Delicious honeycomb slice beekeeping video

Get a load of this delicious video of a beekeeper slicing that honeycomb down, from which to extract this year's honey harvest. Read the rest

Five favorite street foods in Tokyo

Great Big Story went to Tokyo to visit five small restaurants that make different kinds of popular street foods: takoyaki (pieces of octopus in griddle-cooked balls of dough, yakisoba (fried noodles, meat, and vegetables), gyoza (Chinese dumplings), okonomiyaki (crepes with noodles, cabbage, pork, and egg), and taiyaki (fish-shaped pancakes with sweet fillings). My mouth was watering as I watched this.

Image: Great Big Story/YouTube Read the rest

Cheap frozen dinners styled and photographed as dishes from five star restaurants

Taylor Jackson challenged himself to photograph cheap pre-packaged frozen dinners so the look like a fancy food photo of a dish from a posh restaurant. To get it done, he sought the help of a professional chef pal who is a master at plating. From PetaPixel:

The actual shooting starts around the 14 minutes mark (in the video below), if you want to skip straight to that to see how Jackson made this shoot work using only one camera (Nikon Z6) and one lens (NIKKOR Z 35mm f/1.8S). No macro lens. No artificial light. None of those crazy food photography tricks we’ve all heard about.

View this post on Instagram

$3 TV Dinner Challenge! Yesterday @liamgoodvisuals and I challenged @the_nomad_chef to plate TV Dinners to look like 5 star meals. Full video out Monday. Until then - left is a Swanson’s Salisbury Steak, middle is a no name fettuccine alfredo, and the right is a Korean Beef Bowl. Shot on a Nikon Z6 with the 35mm S. #cheflife #nikon #nikonz6 #foodphotography #foodstagram #foody

A post shared by 📷 Taylor Jackson (@taylorjackson) on Jul 18, 2019 at 6:19am PDT

Read the rest

Nebraska Weather Service commemorates climate emergency by baking biscuits inside a hot car

Ten years ago, we showed you a method for baking cookies on your car dashboard on hot days while you're at work, filling your car with delicious baking smells and a tray of warm cookies for the commute home. Read the rest

This soup has been simmering for 45 years in a Bangkok restaurant

A family-run restaurant in Bangkok has had a the same giant pot of soup simmering for 45 years. When it runs low, they top it off.

From Great Big Story:

It’s a beef noodle soup called neua tuna. It simmers in a giant pot. Fresh meat like raw sliced beef, tripe and other organs is added daily. But any broth leftover is preserved at the end of each day and used in the next day’s soup. It’s an ancient cooking method that gives the soup a unique flavor and aroma.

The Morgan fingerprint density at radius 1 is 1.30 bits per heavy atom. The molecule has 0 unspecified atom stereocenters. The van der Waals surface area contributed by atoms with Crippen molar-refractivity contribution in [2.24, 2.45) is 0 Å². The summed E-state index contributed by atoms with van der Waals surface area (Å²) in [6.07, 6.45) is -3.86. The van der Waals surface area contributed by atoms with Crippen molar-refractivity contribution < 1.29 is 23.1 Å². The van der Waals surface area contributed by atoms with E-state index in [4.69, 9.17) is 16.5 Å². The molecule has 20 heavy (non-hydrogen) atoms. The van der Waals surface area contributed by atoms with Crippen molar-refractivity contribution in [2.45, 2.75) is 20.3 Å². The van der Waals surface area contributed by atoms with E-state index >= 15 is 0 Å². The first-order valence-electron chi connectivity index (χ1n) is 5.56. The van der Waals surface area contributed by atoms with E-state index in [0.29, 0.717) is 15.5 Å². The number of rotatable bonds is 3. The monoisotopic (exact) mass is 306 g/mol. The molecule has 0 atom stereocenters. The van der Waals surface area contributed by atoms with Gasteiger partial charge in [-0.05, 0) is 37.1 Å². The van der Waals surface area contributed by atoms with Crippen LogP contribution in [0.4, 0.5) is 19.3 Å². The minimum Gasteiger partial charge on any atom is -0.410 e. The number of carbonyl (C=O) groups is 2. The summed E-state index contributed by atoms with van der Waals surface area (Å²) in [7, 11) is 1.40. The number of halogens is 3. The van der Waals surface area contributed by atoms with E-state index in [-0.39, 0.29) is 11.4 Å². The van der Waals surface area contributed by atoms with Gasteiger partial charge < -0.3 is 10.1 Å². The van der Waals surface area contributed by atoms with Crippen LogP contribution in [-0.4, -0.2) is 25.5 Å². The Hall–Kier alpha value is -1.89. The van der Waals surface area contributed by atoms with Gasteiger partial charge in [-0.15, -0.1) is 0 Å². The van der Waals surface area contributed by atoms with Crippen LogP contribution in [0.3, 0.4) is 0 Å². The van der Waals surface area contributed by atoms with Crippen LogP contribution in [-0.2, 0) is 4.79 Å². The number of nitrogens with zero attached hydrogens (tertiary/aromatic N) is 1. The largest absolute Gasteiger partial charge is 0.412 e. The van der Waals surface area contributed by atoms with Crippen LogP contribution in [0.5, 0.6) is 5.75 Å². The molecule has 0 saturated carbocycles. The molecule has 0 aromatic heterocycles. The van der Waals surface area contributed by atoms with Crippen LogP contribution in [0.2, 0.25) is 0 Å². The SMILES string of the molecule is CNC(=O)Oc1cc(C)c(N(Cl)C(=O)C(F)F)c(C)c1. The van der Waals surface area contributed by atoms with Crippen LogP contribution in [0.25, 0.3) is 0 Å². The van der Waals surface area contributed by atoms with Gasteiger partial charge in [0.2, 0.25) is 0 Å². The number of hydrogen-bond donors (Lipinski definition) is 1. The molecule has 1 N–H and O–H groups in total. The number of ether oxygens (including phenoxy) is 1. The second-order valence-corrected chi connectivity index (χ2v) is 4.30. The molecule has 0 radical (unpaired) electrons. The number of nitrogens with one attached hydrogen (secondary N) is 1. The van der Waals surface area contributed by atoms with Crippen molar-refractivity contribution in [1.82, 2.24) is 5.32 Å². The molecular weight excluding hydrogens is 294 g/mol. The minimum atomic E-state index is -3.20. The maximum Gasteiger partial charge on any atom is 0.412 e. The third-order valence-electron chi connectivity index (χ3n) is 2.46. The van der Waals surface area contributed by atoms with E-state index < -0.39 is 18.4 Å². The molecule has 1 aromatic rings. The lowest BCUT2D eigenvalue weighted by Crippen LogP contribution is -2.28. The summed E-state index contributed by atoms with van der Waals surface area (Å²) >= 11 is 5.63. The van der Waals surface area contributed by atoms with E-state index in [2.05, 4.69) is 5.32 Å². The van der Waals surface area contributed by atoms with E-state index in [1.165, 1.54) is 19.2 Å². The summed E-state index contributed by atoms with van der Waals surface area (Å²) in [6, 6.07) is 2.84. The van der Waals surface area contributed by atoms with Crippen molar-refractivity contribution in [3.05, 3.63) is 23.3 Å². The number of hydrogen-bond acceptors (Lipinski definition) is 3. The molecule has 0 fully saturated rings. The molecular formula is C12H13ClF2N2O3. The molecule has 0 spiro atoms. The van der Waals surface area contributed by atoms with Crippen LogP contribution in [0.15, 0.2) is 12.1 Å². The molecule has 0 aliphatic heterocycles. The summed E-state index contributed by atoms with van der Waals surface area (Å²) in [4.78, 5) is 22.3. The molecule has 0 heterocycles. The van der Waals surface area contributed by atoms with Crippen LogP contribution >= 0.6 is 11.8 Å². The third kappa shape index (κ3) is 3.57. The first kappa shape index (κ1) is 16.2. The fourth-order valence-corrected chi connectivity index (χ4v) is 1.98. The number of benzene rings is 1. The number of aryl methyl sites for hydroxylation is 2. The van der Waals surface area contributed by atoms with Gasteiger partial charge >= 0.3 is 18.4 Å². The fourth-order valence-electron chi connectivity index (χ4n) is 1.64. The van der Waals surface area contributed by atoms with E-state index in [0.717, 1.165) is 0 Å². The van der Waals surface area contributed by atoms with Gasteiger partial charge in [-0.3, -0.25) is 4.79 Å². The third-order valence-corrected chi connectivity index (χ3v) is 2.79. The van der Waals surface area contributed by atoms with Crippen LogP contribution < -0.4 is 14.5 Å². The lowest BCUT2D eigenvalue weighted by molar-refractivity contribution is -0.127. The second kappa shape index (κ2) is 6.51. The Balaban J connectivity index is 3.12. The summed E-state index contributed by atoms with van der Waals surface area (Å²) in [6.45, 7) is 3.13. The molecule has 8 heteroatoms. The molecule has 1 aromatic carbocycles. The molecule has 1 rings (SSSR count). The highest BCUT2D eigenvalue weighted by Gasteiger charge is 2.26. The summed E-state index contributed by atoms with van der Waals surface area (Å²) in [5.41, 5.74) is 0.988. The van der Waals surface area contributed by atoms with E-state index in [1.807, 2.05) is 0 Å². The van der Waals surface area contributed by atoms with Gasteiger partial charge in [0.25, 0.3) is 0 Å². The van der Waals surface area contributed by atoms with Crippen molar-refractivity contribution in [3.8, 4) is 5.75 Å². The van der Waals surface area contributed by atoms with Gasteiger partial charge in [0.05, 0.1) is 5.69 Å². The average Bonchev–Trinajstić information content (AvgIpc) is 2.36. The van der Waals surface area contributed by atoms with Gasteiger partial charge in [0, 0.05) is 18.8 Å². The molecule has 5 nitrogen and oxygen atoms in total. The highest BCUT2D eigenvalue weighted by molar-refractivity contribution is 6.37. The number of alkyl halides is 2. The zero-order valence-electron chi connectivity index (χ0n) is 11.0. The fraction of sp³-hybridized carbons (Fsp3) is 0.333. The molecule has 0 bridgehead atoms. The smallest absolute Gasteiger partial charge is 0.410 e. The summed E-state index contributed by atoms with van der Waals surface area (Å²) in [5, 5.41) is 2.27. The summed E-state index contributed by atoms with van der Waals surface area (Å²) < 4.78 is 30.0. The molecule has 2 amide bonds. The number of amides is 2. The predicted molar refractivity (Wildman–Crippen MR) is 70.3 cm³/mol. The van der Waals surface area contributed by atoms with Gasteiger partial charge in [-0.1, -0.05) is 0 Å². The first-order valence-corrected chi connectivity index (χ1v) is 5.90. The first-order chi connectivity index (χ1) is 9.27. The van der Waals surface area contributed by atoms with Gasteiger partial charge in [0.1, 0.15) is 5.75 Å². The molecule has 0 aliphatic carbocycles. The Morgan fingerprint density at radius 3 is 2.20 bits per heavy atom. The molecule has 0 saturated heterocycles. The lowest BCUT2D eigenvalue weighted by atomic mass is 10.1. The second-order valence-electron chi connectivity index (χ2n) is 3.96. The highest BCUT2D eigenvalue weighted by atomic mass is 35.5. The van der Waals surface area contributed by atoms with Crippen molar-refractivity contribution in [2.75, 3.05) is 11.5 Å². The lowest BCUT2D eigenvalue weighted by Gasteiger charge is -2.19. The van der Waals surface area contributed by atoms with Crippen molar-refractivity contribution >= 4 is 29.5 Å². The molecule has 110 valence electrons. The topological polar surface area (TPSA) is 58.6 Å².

Image: YouTube/Great Big Story Read the rest

Mississippi makes it a jailable offense to call plant-based or cultured-meat patties "burgers"

FDA (totally not in thrall to Big Dairy): we're going to ban calling almond milk "milk"; Missouri State legislature (totally not in thrall to Big Ag): hold my beer. Read the rest

Lettuce tell you this smart tip for a better burger

A simple but effective tip for a better burger, from Boing Boing buddy Gareth Brawnyn's excellent "Tips, Tools, and Shop Tales" e-newsletter:

Here’s a life-thing that you need to know about, especially before this weekend’s cookouts. How often do you get a restaurant burger, or grill one yourself, and before you’re finished horking it down, the soggy bun has lost the will to live and has disintegrated in your hands? Here’s the fix for your fixins. Don’t place the meat directly on the bun or the condiments on top of the lettuce. Place lettuce between the meat and the bun and between the condiments and the bun. No more soggy burger.

Read the rest

Why is GrubHub buying thousands of urls similar to restaurant names, and launching 'shadow sites'?

GrubHub is buying up thousands of restaurant web addresses, and “also appears to publish shadow pages without owners' consent—sometimes in direct competition with real websites,” reports The New Food Economy.

Why would the app-based restaurant delivery service do such a crazy thing?

It looks like the reason may be -- shocking, I know! -- predatory greed. Read the rest

Howto: make better salads

Bon Appetit's 20-tip roundup of salad-making tips is full of culinary wisdom, from the mechanical (how to use a salad-spinner properly and how to apply dressing for a good, even coat that doesn't turn delicates to mush) to the chemical (using salt to tenderize raw cabbage) to the culinary (toast your nuts, put chopped veg in your dressing, mix your vinegars). It's a great and timely piece for anyone getting ready to enjoy the summer's garden veg or anyone trying to get kids to eat more veggies. (via Kottke) Read the rest